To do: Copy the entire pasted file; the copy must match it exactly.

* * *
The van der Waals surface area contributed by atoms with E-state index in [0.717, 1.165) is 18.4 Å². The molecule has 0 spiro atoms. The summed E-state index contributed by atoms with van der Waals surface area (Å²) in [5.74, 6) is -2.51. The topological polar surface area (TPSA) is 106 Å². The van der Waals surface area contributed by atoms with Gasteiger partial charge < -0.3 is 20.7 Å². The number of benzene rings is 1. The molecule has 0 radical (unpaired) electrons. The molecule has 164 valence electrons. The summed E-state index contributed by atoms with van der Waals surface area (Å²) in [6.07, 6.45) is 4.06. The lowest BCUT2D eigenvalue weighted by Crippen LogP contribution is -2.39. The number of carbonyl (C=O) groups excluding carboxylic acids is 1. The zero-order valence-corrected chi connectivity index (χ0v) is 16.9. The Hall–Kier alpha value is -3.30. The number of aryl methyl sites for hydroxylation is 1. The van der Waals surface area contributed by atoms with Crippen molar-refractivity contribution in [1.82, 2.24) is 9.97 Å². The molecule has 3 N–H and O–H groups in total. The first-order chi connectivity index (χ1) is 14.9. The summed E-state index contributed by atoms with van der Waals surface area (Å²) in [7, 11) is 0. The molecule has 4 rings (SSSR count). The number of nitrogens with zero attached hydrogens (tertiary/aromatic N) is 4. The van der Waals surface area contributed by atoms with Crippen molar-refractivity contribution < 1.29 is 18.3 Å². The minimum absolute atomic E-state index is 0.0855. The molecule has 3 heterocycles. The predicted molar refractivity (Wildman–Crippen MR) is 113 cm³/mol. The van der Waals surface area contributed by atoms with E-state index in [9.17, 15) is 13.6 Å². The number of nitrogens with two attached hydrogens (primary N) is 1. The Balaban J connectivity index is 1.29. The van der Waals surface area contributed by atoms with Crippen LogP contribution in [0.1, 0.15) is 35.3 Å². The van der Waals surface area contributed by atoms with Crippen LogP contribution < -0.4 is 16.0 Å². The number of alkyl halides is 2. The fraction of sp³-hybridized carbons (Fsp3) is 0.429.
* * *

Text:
The van der Waals surface area contributed by atoms with E-state index in [0.717, 1.165) is 18.4 Å². The molecule has 0 spiro atoms. The summed E-state index contributed by atoms with van der Waals surface area (Å²) in [5.74, 6) is -2.51. The topological polar surface area (TPSA) is 106 Å². The van der Waals surface area contributed by atoms with Gasteiger partial charge < -0.3 is 20.7 Å². The number of benzene rings is 1. The molecule has 0 radical (unpaired) electrons. The molecule has 164 valence electrons. The summed E-state index contributed by atoms with van der Waals surface area (Å²) in [6.07, 6.45) is 4.06. The lowest BCUT2D eigenvalue weighted by Crippen LogP contribution is -2.39. The number of carbonyl (C=O) groups excluding carboxylic acids is 1. The zero-order valence-corrected chi connectivity index (χ0v) is 16.9. The Hall–Kier alpha value is -3.30. The number of aryl methyl sites for hydroxylation is 1. The van der Waals surface area contributed by atoms with Crippen molar-refractivity contribution in [1.82, 2.24) is 9.97 Å². The molecule has 3 N–H and O–H groups in total. The first-order chi connectivity index (χ1) is 14.9. The summed E-state index contributed by atoms with van der Waals surface area (Å²) in [7, 11) is 0. The molecule has 4 rings (SSSR count). The number of nitrogens with zero attached hydrogens (tertiary/aromatic N) is 4. The van der Waals surface area contributed by atoms with Crippen molar-refractivity contribution < 1.29 is 18.3 Å². The minimum absolute atomic E-state index is 0.0855. The molecule has 3 heterocycles. The predicted molar refractivity (Wildman–Crippen MR) is 113 cm³/mol. The van der Waals surface area contributed by atoms with E-state index in [9.17, 15) is 13.6 Å². The number of nitrogens with two attached hydrogens (primary N) is 1. The Balaban J connectivity index is 1.29. The van der Waals surface area contributed by atoms with Crippen LogP contribution in [0.1, 0.15) is 35.3 Å². The van der Waals surface area contributed by atoms with Crippen LogP contribution < -0.4 is 16.0 Å². The number of alkyl halides is 2. The fraction of sp³-hybridized carbons (Fsp3) is 0.429.